When you think of the ancient Greeks, practical jokes might not be the first thing that comes to mind. But along with art, architecture, and philosophy, you can add trick cups to their list of accomplishments.
The Pythagorean cup is so-named because it was allegedly invented by Pythagoras of Samos (yes, the same guy who gave us theories about right triangles). It’s a small cup with a column in its center. It doesn’t look like much, but when an unsuspecting drinker fills it past a designated level, the liquid mysteriously drains out. Legend has it that Pythagoras used it as a way to punish greedy drinkers who poured themselves too much wine.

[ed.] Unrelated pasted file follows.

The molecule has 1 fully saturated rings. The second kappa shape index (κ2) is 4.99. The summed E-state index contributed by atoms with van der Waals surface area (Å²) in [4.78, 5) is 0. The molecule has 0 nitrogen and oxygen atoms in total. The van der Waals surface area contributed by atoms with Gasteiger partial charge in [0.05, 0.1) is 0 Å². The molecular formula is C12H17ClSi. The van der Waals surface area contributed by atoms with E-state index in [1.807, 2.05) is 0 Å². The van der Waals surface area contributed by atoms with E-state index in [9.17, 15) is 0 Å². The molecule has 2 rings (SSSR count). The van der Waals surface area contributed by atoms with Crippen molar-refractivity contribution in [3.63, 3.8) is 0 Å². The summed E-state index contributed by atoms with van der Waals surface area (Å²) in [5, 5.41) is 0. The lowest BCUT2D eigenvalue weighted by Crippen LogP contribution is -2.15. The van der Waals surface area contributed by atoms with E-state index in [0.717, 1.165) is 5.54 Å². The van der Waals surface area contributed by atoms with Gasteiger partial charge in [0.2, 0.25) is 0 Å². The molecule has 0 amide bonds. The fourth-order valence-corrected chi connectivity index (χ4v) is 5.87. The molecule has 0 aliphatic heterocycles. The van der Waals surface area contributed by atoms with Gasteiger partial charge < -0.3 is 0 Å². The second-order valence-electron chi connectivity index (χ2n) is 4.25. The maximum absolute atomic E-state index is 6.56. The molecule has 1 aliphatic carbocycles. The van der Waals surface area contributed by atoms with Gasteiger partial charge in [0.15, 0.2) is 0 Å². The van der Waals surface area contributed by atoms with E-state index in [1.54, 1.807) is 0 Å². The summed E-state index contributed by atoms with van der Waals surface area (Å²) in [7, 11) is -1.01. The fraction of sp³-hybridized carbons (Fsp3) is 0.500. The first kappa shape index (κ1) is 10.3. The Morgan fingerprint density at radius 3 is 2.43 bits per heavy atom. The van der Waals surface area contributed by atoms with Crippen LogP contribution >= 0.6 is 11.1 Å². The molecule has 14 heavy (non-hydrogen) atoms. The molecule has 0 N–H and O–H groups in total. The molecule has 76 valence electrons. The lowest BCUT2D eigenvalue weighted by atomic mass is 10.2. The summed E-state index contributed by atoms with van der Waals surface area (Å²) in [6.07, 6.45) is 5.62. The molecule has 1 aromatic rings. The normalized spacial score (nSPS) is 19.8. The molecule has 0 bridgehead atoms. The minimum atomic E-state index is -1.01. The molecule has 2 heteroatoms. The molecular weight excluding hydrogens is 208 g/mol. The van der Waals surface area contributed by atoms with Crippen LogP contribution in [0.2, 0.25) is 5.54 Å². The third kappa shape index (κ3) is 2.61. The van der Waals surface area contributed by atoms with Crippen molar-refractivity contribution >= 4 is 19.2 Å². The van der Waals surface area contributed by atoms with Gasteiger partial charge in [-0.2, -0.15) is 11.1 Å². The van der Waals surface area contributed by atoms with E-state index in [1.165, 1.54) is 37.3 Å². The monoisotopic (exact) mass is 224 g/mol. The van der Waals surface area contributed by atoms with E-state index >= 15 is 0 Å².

So how does it work? There is a very small opening at the base of the center column. Once it seeps inside, liquid moves though a coiled pipe that will eventually lead to a hole at the bottom of the cup. If the user doesn’t overfill the cup, the liquid won’t make it through the entire system. But if they do, prepare for engineering-inspired hilarity.